Shares in Kcom (LSE: KCOM) have struggled to gain traction over the past five years as the company’s earnings have stagnated.
Indeed, since 2012 the company’s net profit has fallen from £38m to £25m for the last fiscal year. Over the same period, revenues have declined by 15%. However, as an income play, Kcom ticks all the boxes.
Right now, the shares support a dividend yield of 6.8%. while this distribution is not covered by earnings per share, on a cash flow basis for the past six years, the total dividend payout has been covered an average of twice by cash generated from operations. What’s more, the firm’s balance sheet is also strong. Net debt is currently less than 58% of fixed assets.
According to a trading update published by the company today, management now expects the firm to beat City expectations for growth for the full year thanks to a multi-year rebate on its Hull and East Yorkshire network infrastructure. This reimbursement is expected to total £3m, which is substantial considering the City had been predicting a pre-tax profit figure of £29m for the fiscal year ending 31 March 2018.
That being said, despite this rebate, shares in Kcom seem relatively expensive compared to the broader market and telecoms sector. The stock currently trades at a forward P/E of 19 and earnings per share are expected to shrink for the next two years as the firm continues to invest in its fibre network rollout. Growth is currently scheduled to return for the year ending 31 March 2020.
So if you’re not worried about growth, and you’re looking for bond-like income in today’s low-interest rate world, Kcom seems to me to be an excellent buy for 2018.
Another top income stock I’d buy for 2018 is payment network operator Paypoint (LSE: PAY). This is my favourite kind of dividend stock, it’s a cash cow. The company’s asset light, high-profit-margin business means that the group was able to achieve a return on equity of over 90% for fiscal 2017. that’s a return most other companies can only dream of. Total cash generated for the year was just over £47m, which helped fund a £79m special dividend. £82m of cash on the balance sheet from a significant asset sale helped fund the remainder of the payout.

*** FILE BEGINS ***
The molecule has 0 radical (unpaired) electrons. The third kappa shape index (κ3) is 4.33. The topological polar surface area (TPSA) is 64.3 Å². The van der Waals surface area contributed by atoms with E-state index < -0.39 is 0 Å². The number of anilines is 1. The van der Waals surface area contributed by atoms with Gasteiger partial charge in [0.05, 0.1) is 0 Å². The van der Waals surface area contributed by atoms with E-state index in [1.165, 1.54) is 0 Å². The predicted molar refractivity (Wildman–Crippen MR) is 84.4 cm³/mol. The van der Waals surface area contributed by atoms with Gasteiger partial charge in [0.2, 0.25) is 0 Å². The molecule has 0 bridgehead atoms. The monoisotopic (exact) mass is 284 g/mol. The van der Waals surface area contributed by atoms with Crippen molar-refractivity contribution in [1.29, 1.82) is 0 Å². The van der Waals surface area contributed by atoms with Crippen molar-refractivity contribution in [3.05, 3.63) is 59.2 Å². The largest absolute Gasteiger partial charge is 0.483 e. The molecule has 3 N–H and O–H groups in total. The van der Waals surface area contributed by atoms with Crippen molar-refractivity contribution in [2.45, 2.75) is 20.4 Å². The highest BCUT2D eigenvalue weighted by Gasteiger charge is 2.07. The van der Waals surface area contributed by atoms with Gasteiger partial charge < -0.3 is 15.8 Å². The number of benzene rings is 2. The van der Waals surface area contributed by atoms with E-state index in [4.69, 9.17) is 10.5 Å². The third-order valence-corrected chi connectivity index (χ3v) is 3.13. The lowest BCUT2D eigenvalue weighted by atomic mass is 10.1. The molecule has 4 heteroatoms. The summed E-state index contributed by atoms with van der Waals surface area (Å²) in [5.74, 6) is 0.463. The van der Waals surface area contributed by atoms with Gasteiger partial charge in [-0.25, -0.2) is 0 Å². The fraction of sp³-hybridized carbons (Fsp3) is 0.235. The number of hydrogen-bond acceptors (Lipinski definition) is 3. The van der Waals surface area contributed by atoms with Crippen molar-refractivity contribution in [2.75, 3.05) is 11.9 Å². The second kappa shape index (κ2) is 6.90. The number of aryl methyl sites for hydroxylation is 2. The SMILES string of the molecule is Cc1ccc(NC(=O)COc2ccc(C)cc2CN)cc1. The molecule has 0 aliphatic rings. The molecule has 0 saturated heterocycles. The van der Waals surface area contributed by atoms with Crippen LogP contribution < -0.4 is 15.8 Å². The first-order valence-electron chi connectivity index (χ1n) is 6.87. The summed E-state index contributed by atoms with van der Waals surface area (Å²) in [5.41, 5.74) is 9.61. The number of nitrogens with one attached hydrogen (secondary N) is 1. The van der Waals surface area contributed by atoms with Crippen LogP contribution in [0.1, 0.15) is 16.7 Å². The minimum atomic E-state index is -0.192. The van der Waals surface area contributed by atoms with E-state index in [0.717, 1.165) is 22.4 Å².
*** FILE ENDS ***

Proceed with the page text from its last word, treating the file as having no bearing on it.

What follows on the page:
And going forward, City analysts are expecting Paypoint’s cash return strategy to continue. A payout of 83.2p per share is slated for the fiscal year ending 31 March, rising to 84p for the following fiscal period. These payouts translate into yields of 9.6% and 9.7% respectively.
As well as the attractive level of income on offer. Paypoint’s shares trade at a relatively attractive forward P/E of 14.1, which is hardly expensive considering the group’s level of profitability and return on equity.
All in all then, if you’re looking for a cash-rich company with a market-beating yield that’s returning most of its income to investors, I believe Paypoint could be the investment for you.
Rupert Hargreaves owns no share mentioned. The Motley Fool UK owns shares of PayPoint. Views expressed on the companies mentioned in this article are those of the writer and therefore may differ from the official recommendations we make in our subscription services such as Share Advisor, Hidden Winners and Pro. Here at The Motley Fool we believe that considering a diverse range of insights makes us better investors.